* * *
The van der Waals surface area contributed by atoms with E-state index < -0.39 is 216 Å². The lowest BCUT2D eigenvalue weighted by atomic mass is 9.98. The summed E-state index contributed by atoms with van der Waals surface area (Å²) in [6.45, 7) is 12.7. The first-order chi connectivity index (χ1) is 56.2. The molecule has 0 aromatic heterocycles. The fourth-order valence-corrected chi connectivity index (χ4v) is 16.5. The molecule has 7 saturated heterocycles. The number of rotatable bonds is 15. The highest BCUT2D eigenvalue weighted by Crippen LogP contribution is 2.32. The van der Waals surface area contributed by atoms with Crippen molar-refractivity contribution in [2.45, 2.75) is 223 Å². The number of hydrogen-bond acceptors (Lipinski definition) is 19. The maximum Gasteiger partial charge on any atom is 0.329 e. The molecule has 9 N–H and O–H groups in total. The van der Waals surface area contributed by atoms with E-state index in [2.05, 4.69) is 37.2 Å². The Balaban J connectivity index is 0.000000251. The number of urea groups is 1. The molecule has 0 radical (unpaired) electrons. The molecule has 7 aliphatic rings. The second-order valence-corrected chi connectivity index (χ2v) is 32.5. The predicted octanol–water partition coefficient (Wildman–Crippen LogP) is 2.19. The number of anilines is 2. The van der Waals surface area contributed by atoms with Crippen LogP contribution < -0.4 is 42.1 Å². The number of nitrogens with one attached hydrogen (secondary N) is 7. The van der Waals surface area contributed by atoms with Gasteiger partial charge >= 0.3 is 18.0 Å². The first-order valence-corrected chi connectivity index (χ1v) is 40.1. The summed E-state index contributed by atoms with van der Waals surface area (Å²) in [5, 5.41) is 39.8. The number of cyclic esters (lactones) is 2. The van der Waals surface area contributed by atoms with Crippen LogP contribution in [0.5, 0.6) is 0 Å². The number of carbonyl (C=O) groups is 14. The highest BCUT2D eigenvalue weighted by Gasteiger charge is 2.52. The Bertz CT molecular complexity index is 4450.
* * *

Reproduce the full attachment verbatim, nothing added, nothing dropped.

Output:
The van der Waals surface area contributed by atoms with E-state index < -0.39 is 216 Å². The lowest BCUT2D eigenvalue weighted by atomic mass is 9.98. The summed E-state index contributed by atoms with van der Waals surface area (Å²) in [6.45, 7) is 12.7. The first-order chi connectivity index (χ1) is 56.2. The molecule has 0 aromatic heterocycles. The fourth-order valence-corrected chi connectivity index (χ4v) is 16.5. The molecule has 7 saturated heterocycles. The number of rotatable bonds is 15. The highest BCUT2D eigenvalue weighted by Crippen LogP contribution is 2.32. The van der Waals surface area contributed by atoms with Crippen molar-refractivity contribution in [2.45, 2.75) is 223 Å². The number of hydrogen-bond acceptors (Lipinski definition) is 19. The maximum Gasteiger partial charge on any atom is 0.329 e. The molecule has 9 N–H and O–H groups in total. The van der Waals surface area contributed by atoms with E-state index in [2.05, 4.69) is 37.2 Å². The Balaban J connectivity index is 0.000000251. The number of urea groups is 1. The molecule has 0 radical (unpaired) electrons. The molecule has 7 aliphatic rings. The second-order valence-corrected chi connectivity index (χ2v) is 32.5. The predicted octanol–water partition coefficient (Wildman–Crippen LogP) is 2.19. The number of anilines is 2. The van der Waals surface area contributed by atoms with Crippen LogP contribution < -0.4 is 42.1 Å². The number of nitrogens with one attached hydrogen (secondary N) is 7. The van der Waals surface area contributed by atoms with Gasteiger partial charge >= 0.3 is 18.0 Å². The first-order valence-corrected chi connectivity index (χ1v) is 40.1. The summed E-state index contributed by atoms with van der Waals surface area (Å²) in [5, 5.41) is 39.8. The number of cyclic esters (lactones) is 2. The van der Waals surface area contributed by atoms with Crippen LogP contribution in [0.5, 0.6) is 0 Å². The number of carbonyl (C=O) groups is 14. The highest BCUT2D eigenvalue weighted by Gasteiger charge is 2.52. The Bertz CT molecular complexity index is 4450.